Dark Clothes wrote:
Moshkito, Krautrock is still remembered and enjoyed - this Easter I picked up a cassette of Tago Mago and it made for great listening in the car. A lot of people like that music still.
I don't think that you will find a more loving and caring person talking about Krautrock than myself ... and you can find a lot of it on the progarchives board that I don't frequent any more.
There are some inspirations that are important. San Francisco (so to speak) is a very big thing for the likes of Guru Guru and total experimentation ... even stoned. If there was a band that deserved having played at the Fillmore with Ax Gernrich, Guru Guru was it ... and there is a nice interview with Helmut Hattler that even said that on a couple of occasions they were stoned, on stage, and looked at each other ... and said ... now what? ... and then someone, or something would come up and they would follow it, or work with it ... surely you can see that in the 1st three albums ... all of them massive, and many times I have said, that this would have been what Jimi Hendrix would have liked to do and play, if he had not been forced to play "blues" ... or had met Bootsie Collins!
Amon Duul 2 mentions the "dead" folks in 2 songs ... and specially in "Explode Like a Star" ... and there is no doubt that they loved the California music big time ... to the point where Grace Slick even made fun of AD2 and Renate ... sort of, in one album ... and it was funny!
These people all came from pure jamming, a commune, and the albums that are sold as "Amon Duul" (the early one, before it morphed into Amon Duul 2) are all just jams in a living room and basically a drum/rock circle ... a la Grateful Dead (joke!) if you will. It could be said that AD2, decided to take this stuff an make it more meaningful than just a jam with no direction or desire to do, and say anything, in a time when it became VERY IMPORTANT to speak out against the establishment because it was corrupt and screwed up! While also clamoring for "change".
You could easily say, Frank did the same thing in his own way!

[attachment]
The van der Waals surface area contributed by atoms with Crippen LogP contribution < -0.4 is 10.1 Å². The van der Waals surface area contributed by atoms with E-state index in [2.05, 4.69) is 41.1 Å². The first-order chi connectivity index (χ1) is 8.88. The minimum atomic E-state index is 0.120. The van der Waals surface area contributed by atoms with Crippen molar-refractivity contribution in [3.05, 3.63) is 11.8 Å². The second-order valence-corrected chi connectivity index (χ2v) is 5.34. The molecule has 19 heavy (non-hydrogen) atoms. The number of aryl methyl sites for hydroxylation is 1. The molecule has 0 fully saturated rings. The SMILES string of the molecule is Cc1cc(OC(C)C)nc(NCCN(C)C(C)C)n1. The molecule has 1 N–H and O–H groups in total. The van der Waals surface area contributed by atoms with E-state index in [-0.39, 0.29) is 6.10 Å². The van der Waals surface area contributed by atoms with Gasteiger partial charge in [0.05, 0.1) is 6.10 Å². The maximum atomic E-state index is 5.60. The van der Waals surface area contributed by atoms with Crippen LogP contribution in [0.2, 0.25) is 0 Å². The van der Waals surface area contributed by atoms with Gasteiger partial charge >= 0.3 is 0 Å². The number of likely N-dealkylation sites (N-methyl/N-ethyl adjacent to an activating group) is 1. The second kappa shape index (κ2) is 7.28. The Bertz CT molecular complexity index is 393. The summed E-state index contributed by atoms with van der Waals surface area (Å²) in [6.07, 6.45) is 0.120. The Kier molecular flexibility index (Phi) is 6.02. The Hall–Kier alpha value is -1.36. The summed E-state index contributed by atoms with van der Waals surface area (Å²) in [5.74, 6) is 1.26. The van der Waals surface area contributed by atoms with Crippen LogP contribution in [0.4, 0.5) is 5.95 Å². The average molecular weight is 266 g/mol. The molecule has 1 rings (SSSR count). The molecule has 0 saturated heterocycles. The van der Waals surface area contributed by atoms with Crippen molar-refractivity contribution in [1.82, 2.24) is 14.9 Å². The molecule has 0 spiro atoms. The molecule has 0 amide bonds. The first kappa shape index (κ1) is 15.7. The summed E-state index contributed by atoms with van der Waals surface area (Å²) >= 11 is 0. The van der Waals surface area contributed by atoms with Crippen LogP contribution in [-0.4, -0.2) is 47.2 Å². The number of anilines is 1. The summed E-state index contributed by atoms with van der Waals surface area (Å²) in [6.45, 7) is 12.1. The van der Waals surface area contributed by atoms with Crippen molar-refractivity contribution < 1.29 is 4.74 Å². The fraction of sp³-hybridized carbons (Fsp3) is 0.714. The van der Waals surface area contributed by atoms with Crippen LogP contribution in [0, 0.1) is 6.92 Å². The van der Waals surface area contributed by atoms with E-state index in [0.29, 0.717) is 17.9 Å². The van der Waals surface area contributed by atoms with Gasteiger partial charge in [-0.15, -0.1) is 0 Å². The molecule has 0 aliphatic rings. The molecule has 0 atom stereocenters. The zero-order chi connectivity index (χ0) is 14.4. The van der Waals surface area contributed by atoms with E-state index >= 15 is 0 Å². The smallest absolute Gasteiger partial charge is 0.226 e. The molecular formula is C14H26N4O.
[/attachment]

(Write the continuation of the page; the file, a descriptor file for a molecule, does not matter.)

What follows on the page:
Pink Floyd took that experimental phase until they probably got bored and found something better to do than jam aimlessly every night ... and become a pop band! Krautrock, did not exactly lose this idea, and kept on doing it, albeit it was starting to get stale a bit, and no new names were appearing that had the same ferocity as Faust, Can, AD2, Guru Guru and the AshRaTempel/Klaus Schulze family of music. The 2nd generation was about "songs" and trying to get commercial ... and you had Scorpions, Jane, Eloy, Grobbschnitt and others ... and there is a funny thing you gotta do ... grab Scorpions 2nd album (Fly to the Rainbow) ... then play Apocaliptyc Bore from Vive La Trance (AD2) and immediately play the title cut of that Scorpions album, supposedly recorded in the same place. One tells you the drugs are over and it's time for something else ... and the other ... tells you to go get stoned and fly ... and Scorpions did! AD2 never jammed again! The Yeti's were over! The Fillmore in Germany had died!
I think that Frank was sensitive enough to know these things ... he travelled enough to know these things existed and that people did different things ... wether he wanted to spend time playing with others might not have been as important as the fact that he created a lot of stuff on tapes that he himself wanted to play with ... and had not figured out how to play with yet, is my guess ... so trying to play a few notes with someone else might not have been as important for him ... but that's not to say that he might not have enjoyed the free form Syd doing Interstellar Overdrive ... but I think that it gave Frank a better sense of direction musically than just do radio/tv parodies that were 2 and 3 minute pieces that really did not showcase musicality as much as it did the craziness all around. And I think that it was about this time that Frank figured out that the stuff had to get longer and better developed than just a satirical song ... which he could still have ... and continued to be the main emphasyz since then ... but sadly, takes away from his compositional genius that so very few understand and appreciate. In the end, too many of us are more interested in the rock star and glorious guitar player than we are in the compositional side of things and how he colored it with his own instrument ... and that is sad, and probably one of the main reasons why he trashed so many people and fans for not allwing him the freedom to be himself and creative!
Frank will never be appreciated by the classic music folks as long as we only think of him as a rock guitar hero ... because the classic music history is not about guitar heroes ... is about the music itself! ... and we're not standing up for the music itself.
Times changed ... the few years of total free form were now gone ... and some magazine started saying that London's groups were progressive and American stuff didn't count ... but that is no excuse for us to not credit and raise the consciousness of the great composers that America has ... and pardom ne, but fuck the progressive London bullshit ... it has absolutely nothing in the way of originality that California and Frank had not already done!